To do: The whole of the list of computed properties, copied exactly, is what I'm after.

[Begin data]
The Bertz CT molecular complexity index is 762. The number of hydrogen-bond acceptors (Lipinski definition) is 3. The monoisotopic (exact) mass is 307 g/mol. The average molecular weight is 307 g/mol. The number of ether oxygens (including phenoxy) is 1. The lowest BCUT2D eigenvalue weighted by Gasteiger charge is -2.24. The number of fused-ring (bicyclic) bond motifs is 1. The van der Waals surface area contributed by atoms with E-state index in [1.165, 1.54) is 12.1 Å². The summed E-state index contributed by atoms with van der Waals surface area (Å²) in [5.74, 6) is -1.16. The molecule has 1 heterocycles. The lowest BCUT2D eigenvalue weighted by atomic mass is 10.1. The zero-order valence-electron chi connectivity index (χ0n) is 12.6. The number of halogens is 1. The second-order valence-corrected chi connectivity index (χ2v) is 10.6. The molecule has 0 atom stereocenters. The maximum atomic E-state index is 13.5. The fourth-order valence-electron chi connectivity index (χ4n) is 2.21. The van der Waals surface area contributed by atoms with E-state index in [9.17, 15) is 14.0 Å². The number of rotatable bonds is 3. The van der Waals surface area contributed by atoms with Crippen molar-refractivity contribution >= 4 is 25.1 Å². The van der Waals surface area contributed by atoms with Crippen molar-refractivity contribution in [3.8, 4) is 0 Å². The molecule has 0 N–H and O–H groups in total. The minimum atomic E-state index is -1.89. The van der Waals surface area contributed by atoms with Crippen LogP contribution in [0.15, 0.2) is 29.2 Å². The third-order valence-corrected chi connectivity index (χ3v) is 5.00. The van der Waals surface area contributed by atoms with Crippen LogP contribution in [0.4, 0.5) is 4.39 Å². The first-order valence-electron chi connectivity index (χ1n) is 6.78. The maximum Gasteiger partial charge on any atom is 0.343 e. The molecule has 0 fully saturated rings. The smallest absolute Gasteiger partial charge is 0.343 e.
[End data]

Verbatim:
The Bertz CT molecular complexity index is 762. The number of hydrogen-bond acceptors (Lipinski definition) is 3. The monoisotopic (exact) mass is 307 g/mol. The average molecular weight is 307 g/mol. The number of ether oxygens (including phenoxy) is 1. The lowest BCUT2D eigenvalue weighted by Gasteiger charge is -2.24. The number of fused-ring (bicyclic) bond motifs is 1. The van der Waals surface area contributed by atoms with E-state index in [1.165, 1.54) is 12.1 Å². The summed E-state index contributed by atoms with van der Waals surface area (Å²) in [5.74, 6) is -1.16. The molecule has 1 heterocycles. The lowest BCUT2D eigenvalue weighted by atomic mass is 10.1. The zero-order valence-electron chi connectivity index (χ0n) is 12.6. The number of halogens is 1. The second-order valence-corrected chi connectivity index (χ2v) is 10.6. The molecule has 0 atom stereocenters. The maximum atomic E-state index is 13.5. The fourth-order valence-electron chi connectivity index (χ4n) is 2.21. The van der Waals surface area contributed by atoms with E-state index in [9.17, 15) is 14.0 Å². The number of rotatable bonds is 3. The van der Waals surface area contributed by atoms with Crippen molar-refractivity contribution >= 4 is 25.1 Å². The van der Waals surface area contributed by atoms with Crippen molar-refractivity contribution in [3.8, 4) is 0 Å². The molecule has 0 N–H and O–H groups in total. The minimum atomic E-state index is -1.89. The van der Waals surface area contributed by atoms with Crippen LogP contribution in [0.15, 0.2) is 29.2 Å². The third-order valence-corrected chi connectivity index (χ3v) is 5.00. The van der Waals surface area contributed by atoms with Crippen LogP contribution in [0.4, 0.5) is 4.39 Å². The first-order valence-electron chi connectivity index (χ1n) is 6.78. The maximum Gasteiger partial charge on any atom is 0.343 e. The molecule has 0 fully saturated rings. The smallest absolute Gasteiger partial charge is 0.343 e.